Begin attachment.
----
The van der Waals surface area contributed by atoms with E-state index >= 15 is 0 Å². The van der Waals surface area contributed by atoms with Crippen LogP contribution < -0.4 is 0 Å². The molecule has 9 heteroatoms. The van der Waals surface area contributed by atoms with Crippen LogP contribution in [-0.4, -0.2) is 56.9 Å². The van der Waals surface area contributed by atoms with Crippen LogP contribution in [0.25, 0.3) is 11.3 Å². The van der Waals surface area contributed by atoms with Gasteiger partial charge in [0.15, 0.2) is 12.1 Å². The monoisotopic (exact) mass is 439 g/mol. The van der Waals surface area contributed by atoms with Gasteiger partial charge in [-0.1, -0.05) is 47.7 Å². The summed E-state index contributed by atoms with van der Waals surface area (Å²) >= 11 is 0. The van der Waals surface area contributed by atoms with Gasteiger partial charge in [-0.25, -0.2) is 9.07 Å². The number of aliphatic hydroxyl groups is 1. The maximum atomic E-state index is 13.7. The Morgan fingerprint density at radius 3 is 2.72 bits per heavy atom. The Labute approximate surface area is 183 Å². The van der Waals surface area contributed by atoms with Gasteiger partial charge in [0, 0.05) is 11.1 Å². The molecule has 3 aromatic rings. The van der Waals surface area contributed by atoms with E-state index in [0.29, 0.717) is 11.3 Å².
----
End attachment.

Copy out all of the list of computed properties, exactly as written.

The van der Waals surface area contributed by atoms with E-state index >= 15 is 0 Å². The van der Waals surface area contributed by atoms with Crippen LogP contribution < -0.4 is 0 Å². The molecule has 9 heteroatoms. The van der Waals surface area contributed by atoms with Crippen LogP contribution in [-0.4, -0.2) is 56.9 Å². The van der Waals surface area contributed by atoms with Crippen LogP contribution in [0.25, 0.3) is 11.3 Å². The van der Waals surface area contributed by atoms with Gasteiger partial charge in [0.15, 0.2) is 12.1 Å². The monoisotopic (exact) mass is 439 g/mol. The van der Waals surface area contributed by atoms with Gasteiger partial charge in [-0.1, -0.05) is 47.7 Å². The summed E-state index contributed by atoms with van der Waals surface area (Å²) >= 11 is 0. The van der Waals surface area contributed by atoms with Gasteiger partial charge in [-0.25, -0.2) is 9.07 Å². The number of aliphatic hydroxyl groups is 1. The maximum atomic E-state index is 13.7. The Morgan fingerprint density at radius 3 is 2.72 bits per heavy atom. The Labute approximate surface area is 183 Å². The van der Waals surface area contributed by atoms with Gasteiger partial charge in [0, 0.05) is 11.1 Å². The molecule has 3 aromatic rings. The van der Waals surface area contributed by atoms with E-state index in [0.29, 0.717) is 11.3 Å².